Swiss market watchdog Finma approved the takeover, which came after frantic talks between bank bosses and ministers desperate to secure a deal before nervous investors return to trading on Monday morning.
UBS, a Switzerland-based international investment bank, will pay 3 billion francs (£2.66bn) to acquire its smaller rival – far below the price that would have been expected in less urgent circumstances.
Negotiations were being held in the wake of the biggest banking failures since the 2008 financial crash, and with one of the world’s leading investment banks circling the drain, officials were prepared to bypass regulations such as shareholder approval in order to force a deal through.
Sources familiar with the talks told the Financial Times there was limited contact between the two banks, with the terms heavily influenced by the Swiss National Bank (SNB) and Finma. Holdings will be exchanged at a rate of 1 UBS share per 22.48 Credit Suisse shares.
Swiss finance minister Karin Keller-Sutter said the collapse of Credit Suisse “would have had huge collateral damage” internationally. “I was in contact with my colleagues from the UK and USA,” she said. “They were very grateful for this solution because they really feared that there could be a bankruptcy of Credit Suisse, with all the losses.”
The merger was welcomed internationally, with the US Federal Reserve and Treasury saying Switzerland had moved to “support financial stability”. British chancellor Jeremy Hunt and the Bank of England likewise hailed the deal.
Christine Lagarde, chair of the European Central Bank, said Switzerland’s actions were “instrumental for restoring orderly market conditions”. Experts have pointed to early central bank involvement as an encouraging difference between the recent financial shocks and those of 2008.
The 167-year-old Credit Suisse was brought to the brink of financial calamity this week despite a £45bn emergency loan from Switzerland’s central bank. Its shares plummeted to a record low after its largest investor, the Saudi National Bank, said it would not invest any more money into the bank to avoid tripping regulations that would kick in if its stake rose about 10 per cent.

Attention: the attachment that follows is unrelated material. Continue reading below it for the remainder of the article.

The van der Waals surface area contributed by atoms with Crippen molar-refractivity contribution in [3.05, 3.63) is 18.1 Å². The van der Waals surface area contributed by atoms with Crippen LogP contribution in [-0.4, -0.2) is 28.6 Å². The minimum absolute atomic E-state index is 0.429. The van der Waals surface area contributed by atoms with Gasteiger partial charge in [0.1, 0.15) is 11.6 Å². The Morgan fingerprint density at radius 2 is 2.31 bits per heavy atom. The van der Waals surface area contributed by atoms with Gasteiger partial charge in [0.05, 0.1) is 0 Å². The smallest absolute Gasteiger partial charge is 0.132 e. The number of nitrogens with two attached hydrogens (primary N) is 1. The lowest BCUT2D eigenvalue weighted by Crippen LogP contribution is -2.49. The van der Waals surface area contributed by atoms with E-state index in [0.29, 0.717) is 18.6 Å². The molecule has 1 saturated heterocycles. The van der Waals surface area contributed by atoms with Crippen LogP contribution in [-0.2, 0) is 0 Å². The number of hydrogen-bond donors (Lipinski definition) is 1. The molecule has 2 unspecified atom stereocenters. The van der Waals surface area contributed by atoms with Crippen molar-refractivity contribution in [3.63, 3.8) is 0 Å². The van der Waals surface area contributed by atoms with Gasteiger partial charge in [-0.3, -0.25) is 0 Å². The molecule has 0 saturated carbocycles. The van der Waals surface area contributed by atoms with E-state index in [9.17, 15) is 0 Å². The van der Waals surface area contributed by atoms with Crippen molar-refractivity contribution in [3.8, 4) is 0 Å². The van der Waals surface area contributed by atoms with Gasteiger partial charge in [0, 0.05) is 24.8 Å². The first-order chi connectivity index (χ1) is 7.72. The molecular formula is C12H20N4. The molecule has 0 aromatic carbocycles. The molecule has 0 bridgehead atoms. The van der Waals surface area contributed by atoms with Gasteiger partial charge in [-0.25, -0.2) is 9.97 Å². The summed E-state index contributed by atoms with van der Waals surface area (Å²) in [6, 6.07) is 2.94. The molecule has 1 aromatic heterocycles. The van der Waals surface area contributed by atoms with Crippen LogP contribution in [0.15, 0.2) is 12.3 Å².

The government loan was agreed to reassure markets and depositors, but it failed to stop a rush of withdrawals by account holders, prompting the Swiss government to seek a merger.
Credit Suisse is one of 30 so-called systemic global banks considered important to the global finance structure. Its troubles are expected by industry experts to have a knock-on effect for world banking.
On Friday, shares dropped 8 per cent to close at 1.86 francs (£1.65) on the Swiss exchange. The stock has seen a long downward slide, having traded at more than 80 francs in 2007.
The bank’s decline became all but terminal after bosses reported on Tuesday that they had identified “material weaknesses” that allowed for potential inaccuracies in its financial reporting as of the end of last year.
That fanned fears that Credit Suisse would be the next domino to fall after the collapse of two large US banks last week that spurred a frantic, broad response from the US government to prevent any further panics.
Credit Suisse has $1.4 trillion (£1 trillion) in assets under management and has significant trading desks around the world. It caters to the rich and wealthy through its wealth management business and is a major adviser for global companies in mergers and acquisitions.
It is one of the largest investment banking employers in the City of London, employing around 5,000 staff. It was unclear what the buyout will mean for the bank’s global workforce, though sources earlier in the weekend told Reuters that UBS may be forced to cut 10,000 jobs.
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